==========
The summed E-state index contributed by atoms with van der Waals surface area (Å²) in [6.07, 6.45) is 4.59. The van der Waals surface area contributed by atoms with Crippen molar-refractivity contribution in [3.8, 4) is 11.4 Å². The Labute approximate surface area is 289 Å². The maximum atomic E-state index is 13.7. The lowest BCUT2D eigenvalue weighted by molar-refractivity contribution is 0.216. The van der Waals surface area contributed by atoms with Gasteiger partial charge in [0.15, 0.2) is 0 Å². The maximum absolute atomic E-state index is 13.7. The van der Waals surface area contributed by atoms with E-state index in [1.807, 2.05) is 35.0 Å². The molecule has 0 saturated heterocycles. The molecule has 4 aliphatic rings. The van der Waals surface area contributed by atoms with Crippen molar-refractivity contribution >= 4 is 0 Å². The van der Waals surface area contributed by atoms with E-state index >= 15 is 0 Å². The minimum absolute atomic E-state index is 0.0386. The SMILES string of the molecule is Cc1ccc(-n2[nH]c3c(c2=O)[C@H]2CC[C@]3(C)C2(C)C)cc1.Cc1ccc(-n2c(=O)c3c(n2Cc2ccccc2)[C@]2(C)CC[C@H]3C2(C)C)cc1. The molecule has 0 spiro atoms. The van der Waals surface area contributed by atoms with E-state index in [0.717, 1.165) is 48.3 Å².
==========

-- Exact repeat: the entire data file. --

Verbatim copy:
The summed E-state index contributed by atoms with van der Waals surface area (Å²) in [6.07, 6.45) is 4.59. The van der Waals surface area contributed by atoms with Crippen molar-refractivity contribution in [3.8, 4) is 11.4 Å². The Labute approximate surface area is 289 Å². The maximum atomic E-state index is 13.7. The lowest BCUT2D eigenvalue weighted by molar-refractivity contribution is 0.216. The van der Waals surface area contributed by atoms with Gasteiger partial charge in [0.15, 0.2) is 0 Å². The maximum absolute atomic E-state index is 13.7. The van der Waals surface area contributed by atoms with E-state index in [1.807, 2.05) is 35.0 Å². The molecule has 0 saturated heterocycles. The molecule has 4 aliphatic rings. The van der Waals surface area contributed by atoms with Crippen molar-refractivity contribution >= 4 is 0 Å². The van der Waals surface area contributed by atoms with E-state index >= 15 is 0 Å². The minimum absolute atomic E-state index is 0.0386. The SMILES string of the molecule is Cc1ccc(-n2[nH]c3c(c2=O)[C@H]2CC[C@]3(C)C2(C)C)cc1.Cc1ccc(-n2c(=O)c3c(n2Cc2ccccc2)[C@]2(C)CC[C@H]3C2(C)C)cc1. The molecule has 0 spiro atoms. The van der Waals surface area contributed by atoms with E-state index in [0.717, 1.165) is 48.3 Å².